Optimism is essential to NASA’s success. It is difficult to imagine a group of pessimistic—or even realistic—people enthusiastically setting out to do something that has never been done before, like putting a human being on the moon or a driving a robot on Mars, and then actually doing it.
“You have to be optimistic to beat gravity and to do the amazing things that NASA does,” says Lori Garver, who served as the agency’s deputy administrator from 2009 to 2013. “On the other hand, that has caused us to overpromise and make mistakes.”
Financial overruns and schedule delays are not unusual for NASA projects. Since the agency opened in 1958, several of its most high-profile missions—the Hubble Space Telescope, the Mars Curiosity rover—have launched into space well beyond their budget and timeline goals. This is, in part, because of the inherent nature of space exploration: When you’re trying to do something no one else has done before, you don’t always know how much work it will take.
“It’s almost never the case that things come in ahead of schedule, and it’s not because of failure to plan,” says Mason Peck, an engineer at Cornell University who served as the NASA chief technologist from 2011 to 2013. “It’s just when you plan for that schedule, disruptions force you into the future. It’s just the nature of the beast.”
Outside government groups have spent years chastising NASA over this, arguing that the space agency could do better. In 2012, the NASA office of the inspector general published a report titled “NASA’s Challenges to Meeting Cost, Schedule, and Performance Goals.” The document was based on interviews with dozens of agency employees, including current and former administrators, the directors of various NASA facilities, and project managers. There were several major challenges, the report concluded, including an underestimation of technical complexity, funding instability, and shifting priorities from presidential administrations and Congress. And the top challenge, the report said, was NASA’s positive outlook.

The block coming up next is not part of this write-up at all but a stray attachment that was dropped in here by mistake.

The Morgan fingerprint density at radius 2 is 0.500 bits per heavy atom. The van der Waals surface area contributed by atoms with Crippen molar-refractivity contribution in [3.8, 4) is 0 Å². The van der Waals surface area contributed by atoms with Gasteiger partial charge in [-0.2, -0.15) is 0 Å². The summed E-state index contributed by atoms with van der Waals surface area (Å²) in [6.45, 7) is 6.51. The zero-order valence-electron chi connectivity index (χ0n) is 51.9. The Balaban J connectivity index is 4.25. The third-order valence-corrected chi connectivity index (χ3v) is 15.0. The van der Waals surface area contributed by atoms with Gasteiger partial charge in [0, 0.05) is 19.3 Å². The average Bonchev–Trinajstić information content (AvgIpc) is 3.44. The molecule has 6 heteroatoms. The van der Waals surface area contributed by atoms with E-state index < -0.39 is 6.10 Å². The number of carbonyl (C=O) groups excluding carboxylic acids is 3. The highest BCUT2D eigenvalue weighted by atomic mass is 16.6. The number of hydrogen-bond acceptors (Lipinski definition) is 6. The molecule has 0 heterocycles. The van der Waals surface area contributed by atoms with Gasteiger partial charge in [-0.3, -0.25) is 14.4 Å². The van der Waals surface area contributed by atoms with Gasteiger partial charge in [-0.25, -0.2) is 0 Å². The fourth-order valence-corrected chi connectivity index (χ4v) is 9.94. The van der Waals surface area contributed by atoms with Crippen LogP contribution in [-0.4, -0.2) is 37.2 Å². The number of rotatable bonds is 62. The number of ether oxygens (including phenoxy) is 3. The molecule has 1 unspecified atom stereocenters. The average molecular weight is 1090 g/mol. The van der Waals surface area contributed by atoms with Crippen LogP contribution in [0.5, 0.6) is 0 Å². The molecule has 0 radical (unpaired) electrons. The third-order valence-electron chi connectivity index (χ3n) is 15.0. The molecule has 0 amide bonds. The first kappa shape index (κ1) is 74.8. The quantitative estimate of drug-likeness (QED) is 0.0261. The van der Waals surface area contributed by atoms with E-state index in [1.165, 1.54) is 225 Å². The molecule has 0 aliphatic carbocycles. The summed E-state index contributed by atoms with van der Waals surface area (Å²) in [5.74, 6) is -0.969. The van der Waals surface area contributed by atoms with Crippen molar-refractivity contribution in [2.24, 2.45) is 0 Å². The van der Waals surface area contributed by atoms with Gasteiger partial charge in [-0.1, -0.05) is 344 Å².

“It was clear from our interviews that a culture of optimism and a can-do spirit permeate all levels of NASA, from senior management to front-line engineers,” the report said. “Although this optimistic organizational culture is essential for realizing groundbreaking scientific achievement, it can also lead to unrealistic projections about what can be achieved within approved budgets and timeframes.”
Particularly, project managers are “overly optimistic” about how much effort developing and testing new technology will take, the report said.
That’s still the case today, says Paul Martin, NASA’s inspector general, who oversees independent reviews of the agency’s programs, from Earth-observing satellites to Mars rovers. He traces the rise of this mind-set—mission success above all—to the 1960s, when the United States put a man on the moon just eight years after President John F. Kennedy called on the nation to do so. “The optimistic and focused national goals of the Apollo program, coupled with the program’s generous funding profile, set the foundation for an organizational culture that believes nothing is impossible despite significant technical hurdles and other challenges,” Martin says.